There is a lot of geography separating members of avant rock group Static Trio. Drummer Mike Thies lives in Brooklyn while guitarist Dave Devine and Bassist John Grigsby live in Denver.  Once or twice a year they manage to convene in Big D or The Apple for a string of shows that usually includes a CD Release.  Earlier this year, I was lucky enough to catch Static in Denver at Dazzle, one of the city’s premier listening rooms.  Thies had flown into town a few days earlier and the group had had little time to rehearse material from their second release, “Songs For People.”  When I walked into the room they were a few songs into their first set and I noticed that the audience was transfixed.  Devine slung a harsh wail from his guitar and Grigsby’s fingers pounded out a raw melody like it was sheet metal while Thies’ movements were such a blur behind the kit that he looked like a mad spider spinning an invisible aural web; a cascade of sound poured off of the stage.     

I was amazed (as I am each time I see them live) at the kaleidoscope of sounds Static is able to squeeze out of their instruments.  Besides writing creative music that remains stuck inside your head long after you’ve put your iPod away, Static garnishes their musical salad with dashes of scrapes and creaks and perfectly placed whines and gurgles.  As Devine traded his Jaguar for a twelve-string in between songs, he looped a large throbbing chord that flickered in and out of phase while Thies ground the butt of a drumstick against the protruding nipple of a bell bronze ride cymbal producing an eerie metallic squeal.  Then as Devine tuned his guitar, Thies beat out an asymmetric pattern on the toms.  Devine’s oscillating loop trickled away like an ebbing tide and Grigsby’s bass took over.  Alone, he introduced a doleful meter less melody that seemed to bleed out of his instrument.  Then his notes picked up momentum and soon the fused together with Thies’ beat.  I looked around the room and all heads were bobbing in unison.  Devine’s guitar entered surreptitiously and for a moment I didn’t even know it was there as a sonic ripple undulated from stage left.  Then, at the peak of their swell the wave broke and I had no idea how what had started as a faint trickle had surged into a violent hurricane.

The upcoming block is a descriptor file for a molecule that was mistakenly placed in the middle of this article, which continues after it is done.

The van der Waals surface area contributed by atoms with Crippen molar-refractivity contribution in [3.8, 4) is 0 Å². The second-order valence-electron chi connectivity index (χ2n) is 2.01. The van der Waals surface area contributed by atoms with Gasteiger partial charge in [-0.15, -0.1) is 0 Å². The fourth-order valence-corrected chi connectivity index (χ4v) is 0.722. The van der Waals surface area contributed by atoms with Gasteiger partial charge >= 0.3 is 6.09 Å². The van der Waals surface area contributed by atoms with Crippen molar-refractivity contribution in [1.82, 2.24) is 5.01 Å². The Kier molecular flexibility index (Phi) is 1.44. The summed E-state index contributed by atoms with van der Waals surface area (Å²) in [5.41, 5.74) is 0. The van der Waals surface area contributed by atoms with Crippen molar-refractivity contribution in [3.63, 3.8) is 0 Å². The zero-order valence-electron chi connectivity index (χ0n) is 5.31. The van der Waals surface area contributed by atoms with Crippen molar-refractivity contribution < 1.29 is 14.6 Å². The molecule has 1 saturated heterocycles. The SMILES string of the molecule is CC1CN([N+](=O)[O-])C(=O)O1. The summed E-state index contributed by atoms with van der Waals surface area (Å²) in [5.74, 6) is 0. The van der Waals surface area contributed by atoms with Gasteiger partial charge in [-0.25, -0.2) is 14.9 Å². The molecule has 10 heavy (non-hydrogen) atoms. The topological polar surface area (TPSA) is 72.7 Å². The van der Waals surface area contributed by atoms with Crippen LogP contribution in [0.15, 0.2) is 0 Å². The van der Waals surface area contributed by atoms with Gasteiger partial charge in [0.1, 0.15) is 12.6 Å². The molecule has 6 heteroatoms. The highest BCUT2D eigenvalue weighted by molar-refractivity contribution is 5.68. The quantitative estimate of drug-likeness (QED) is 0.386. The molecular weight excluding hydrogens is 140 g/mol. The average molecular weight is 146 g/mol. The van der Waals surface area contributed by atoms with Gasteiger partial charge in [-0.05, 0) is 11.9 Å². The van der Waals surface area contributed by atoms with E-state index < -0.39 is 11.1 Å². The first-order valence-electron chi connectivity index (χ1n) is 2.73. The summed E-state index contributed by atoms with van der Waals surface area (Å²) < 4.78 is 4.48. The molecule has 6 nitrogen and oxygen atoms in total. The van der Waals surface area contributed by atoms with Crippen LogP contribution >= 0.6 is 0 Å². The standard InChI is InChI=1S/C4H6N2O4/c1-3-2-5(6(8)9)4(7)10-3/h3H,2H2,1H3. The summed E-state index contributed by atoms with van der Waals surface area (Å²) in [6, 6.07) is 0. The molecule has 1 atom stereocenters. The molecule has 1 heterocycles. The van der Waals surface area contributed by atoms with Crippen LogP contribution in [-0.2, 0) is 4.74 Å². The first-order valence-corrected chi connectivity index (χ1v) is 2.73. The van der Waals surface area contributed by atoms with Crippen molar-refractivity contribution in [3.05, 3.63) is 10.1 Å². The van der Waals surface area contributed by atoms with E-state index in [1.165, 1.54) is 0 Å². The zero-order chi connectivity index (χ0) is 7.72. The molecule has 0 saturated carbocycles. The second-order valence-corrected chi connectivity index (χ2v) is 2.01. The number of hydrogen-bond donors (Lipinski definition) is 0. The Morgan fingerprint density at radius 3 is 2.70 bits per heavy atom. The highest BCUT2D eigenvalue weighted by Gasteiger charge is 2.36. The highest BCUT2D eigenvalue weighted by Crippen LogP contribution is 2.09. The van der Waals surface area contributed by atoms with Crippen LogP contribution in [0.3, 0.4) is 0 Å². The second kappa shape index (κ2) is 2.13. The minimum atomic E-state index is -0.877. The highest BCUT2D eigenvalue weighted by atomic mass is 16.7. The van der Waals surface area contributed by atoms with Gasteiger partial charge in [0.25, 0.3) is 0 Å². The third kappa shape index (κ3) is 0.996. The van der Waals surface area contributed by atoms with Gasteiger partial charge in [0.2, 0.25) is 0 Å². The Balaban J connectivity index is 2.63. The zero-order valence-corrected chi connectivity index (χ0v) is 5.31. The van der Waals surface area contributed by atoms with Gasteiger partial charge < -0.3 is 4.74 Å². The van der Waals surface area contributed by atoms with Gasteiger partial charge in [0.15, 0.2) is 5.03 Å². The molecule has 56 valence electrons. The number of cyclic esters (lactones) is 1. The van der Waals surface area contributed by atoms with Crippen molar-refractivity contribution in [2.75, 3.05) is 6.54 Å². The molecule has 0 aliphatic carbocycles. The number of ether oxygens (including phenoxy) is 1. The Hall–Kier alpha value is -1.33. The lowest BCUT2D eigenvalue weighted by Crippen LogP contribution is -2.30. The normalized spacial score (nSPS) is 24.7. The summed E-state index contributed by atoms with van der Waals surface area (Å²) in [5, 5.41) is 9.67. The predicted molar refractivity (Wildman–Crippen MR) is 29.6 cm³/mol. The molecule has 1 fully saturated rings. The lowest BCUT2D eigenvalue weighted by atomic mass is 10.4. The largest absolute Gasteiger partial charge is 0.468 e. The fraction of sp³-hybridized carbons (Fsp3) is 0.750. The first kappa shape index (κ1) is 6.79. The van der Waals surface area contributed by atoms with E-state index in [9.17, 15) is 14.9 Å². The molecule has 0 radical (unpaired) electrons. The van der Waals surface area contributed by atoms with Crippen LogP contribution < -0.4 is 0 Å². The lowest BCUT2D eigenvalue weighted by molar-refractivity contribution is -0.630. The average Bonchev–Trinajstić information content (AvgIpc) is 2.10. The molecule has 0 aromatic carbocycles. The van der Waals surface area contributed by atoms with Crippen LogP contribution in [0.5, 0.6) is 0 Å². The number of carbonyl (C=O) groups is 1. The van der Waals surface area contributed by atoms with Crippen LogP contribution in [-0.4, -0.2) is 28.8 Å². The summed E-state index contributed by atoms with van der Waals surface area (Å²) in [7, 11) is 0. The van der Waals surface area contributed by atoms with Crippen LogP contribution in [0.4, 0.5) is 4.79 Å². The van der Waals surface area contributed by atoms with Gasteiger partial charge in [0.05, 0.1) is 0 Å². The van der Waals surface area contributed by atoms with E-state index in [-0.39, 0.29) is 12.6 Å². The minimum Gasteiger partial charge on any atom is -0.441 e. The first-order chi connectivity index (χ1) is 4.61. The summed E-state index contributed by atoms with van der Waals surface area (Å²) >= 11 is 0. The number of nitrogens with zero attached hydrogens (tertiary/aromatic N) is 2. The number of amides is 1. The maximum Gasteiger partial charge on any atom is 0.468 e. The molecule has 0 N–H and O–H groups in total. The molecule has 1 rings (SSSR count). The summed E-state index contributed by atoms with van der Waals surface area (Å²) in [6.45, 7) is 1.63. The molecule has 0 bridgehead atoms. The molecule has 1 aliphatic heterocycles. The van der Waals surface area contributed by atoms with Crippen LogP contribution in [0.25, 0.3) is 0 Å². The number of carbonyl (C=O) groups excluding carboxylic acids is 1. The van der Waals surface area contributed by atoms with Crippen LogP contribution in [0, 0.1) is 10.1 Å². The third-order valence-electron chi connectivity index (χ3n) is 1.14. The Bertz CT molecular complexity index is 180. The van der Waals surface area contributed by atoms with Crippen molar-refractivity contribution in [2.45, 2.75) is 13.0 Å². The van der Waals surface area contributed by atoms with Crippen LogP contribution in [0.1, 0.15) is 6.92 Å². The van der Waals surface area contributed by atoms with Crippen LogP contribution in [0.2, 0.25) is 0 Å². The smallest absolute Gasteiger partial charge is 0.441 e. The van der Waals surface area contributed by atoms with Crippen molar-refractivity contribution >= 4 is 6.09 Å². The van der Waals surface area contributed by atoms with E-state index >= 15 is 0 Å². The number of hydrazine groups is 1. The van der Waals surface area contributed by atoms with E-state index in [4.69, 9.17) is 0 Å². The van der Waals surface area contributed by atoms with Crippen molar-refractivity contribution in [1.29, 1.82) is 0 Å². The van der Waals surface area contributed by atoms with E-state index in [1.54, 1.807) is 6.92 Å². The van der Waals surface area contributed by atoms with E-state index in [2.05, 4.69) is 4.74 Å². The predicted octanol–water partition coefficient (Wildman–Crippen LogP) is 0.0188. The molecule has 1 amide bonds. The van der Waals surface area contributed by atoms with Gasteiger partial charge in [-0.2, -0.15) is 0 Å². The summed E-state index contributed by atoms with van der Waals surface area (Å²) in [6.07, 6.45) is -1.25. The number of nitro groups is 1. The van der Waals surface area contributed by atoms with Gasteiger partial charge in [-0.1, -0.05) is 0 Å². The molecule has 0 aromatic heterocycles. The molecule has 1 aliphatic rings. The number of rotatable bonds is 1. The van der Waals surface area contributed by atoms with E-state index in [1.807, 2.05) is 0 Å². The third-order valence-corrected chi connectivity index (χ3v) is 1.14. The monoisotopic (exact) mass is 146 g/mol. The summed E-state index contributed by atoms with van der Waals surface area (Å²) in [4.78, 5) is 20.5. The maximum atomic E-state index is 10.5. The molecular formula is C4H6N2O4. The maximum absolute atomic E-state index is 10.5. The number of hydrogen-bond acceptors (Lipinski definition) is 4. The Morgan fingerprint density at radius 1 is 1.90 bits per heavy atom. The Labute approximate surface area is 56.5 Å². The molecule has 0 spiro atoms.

At home I listened to “Songs For People with headphones on so I wouldn’t miss any subtle moments that might be diluted coming out of stereo speakers.  Grisgby’s song “Luap,” aside from being deliciously catchy is full of tasty little moments that are best appreciated directly inside your ear.  Thies’ springy dub beat and Grigsby’s thick truncated bass lines mesh with Devine’s scratchy catlike guitar tone to produce dark and infectious overtones and a slithering groove that’s so good it almost hurts. A Sense of Violence is another standout track.  Although a beat short of conventional meter, the seamless Violence doesn’t miss a step.  Devine layers two electric guitars over a soft steel string pattern and what results is a beautiful amalgam of day and night.  Sitting on your roof at twilight, this piece is the soundtrack you might hear in your head as you watch the sun sink into the west sometime around the end of July.  Violence doesn’t come to terms with its own moniker until the very end, and even then it’s two parts ardor and only one part bloodshed.  “Songs For People” is a winner from three fertile musical minds.     

Pick up a copy of “Songs For People” @ 

iTunes or 

http://www.rhapsody.com/static-trio/songs-for-people 

Contact Static Trio @  www.myspace.com/statictrio

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